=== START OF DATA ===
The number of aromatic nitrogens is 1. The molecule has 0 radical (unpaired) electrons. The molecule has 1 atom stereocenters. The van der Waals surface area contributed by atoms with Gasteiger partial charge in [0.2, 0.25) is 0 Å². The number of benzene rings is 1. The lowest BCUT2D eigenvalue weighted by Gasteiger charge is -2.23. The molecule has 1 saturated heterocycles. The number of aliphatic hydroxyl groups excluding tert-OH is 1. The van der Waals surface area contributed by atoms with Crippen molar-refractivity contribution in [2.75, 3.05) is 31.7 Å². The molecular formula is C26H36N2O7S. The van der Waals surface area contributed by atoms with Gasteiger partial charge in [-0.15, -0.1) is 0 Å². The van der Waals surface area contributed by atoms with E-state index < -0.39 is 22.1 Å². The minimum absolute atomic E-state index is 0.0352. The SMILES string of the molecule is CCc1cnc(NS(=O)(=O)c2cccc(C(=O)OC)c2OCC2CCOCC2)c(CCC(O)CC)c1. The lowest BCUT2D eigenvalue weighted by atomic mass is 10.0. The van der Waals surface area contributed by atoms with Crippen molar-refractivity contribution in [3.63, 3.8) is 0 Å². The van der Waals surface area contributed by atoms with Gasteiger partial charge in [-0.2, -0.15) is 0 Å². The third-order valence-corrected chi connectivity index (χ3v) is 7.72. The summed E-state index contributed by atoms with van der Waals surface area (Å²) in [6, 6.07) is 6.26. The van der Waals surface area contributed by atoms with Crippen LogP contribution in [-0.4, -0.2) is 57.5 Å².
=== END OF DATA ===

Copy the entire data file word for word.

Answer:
The number of aromatic nitrogens is 1. The molecule has 0 radical (unpaired) electrons. The molecule has 1 atom stereocenters. The van der Waals surface area contributed by atoms with Gasteiger partial charge in [0.2, 0.25) is 0 Å². The number of benzene rings is 1. The lowest BCUT2D eigenvalue weighted by Gasteiger charge is -2.23. The molecule has 1 saturated heterocycles. The number of aliphatic hydroxyl groups excluding tert-OH is 1. The van der Waals surface area contributed by atoms with Crippen molar-refractivity contribution in [2.75, 3.05) is 31.7 Å². The molecular formula is C26H36N2O7S. The van der Waals surface area contributed by atoms with Gasteiger partial charge in [-0.15, -0.1) is 0 Å². The van der Waals surface area contributed by atoms with E-state index < -0.39 is 22.1 Å². The minimum absolute atomic E-state index is 0.0352. The SMILES string of the molecule is CCc1cnc(NS(=O)(=O)c2cccc(C(=O)OC)c2OCC2CCOCC2)c(CCC(O)CC)c1. The lowest BCUT2D eigenvalue weighted by atomic mass is 10.0. The van der Waals surface area contributed by atoms with Crippen molar-refractivity contribution in [3.63, 3.8) is 0 Å². The van der Waals surface area contributed by atoms with Gasteiger partial charge in [-0.2, -0.15) is 0 Å². The third-order valence-corrected chi connectivity index (χ3v) is 7.72. The summed E-state index contributed by atoms with van der Waals surface area (Å²) in [6, 6.07) is 6.26. The van der Waals surface area contributed by atoms with Crippen LogP contribution in [-0.4, -0.2) is 57.5 Å².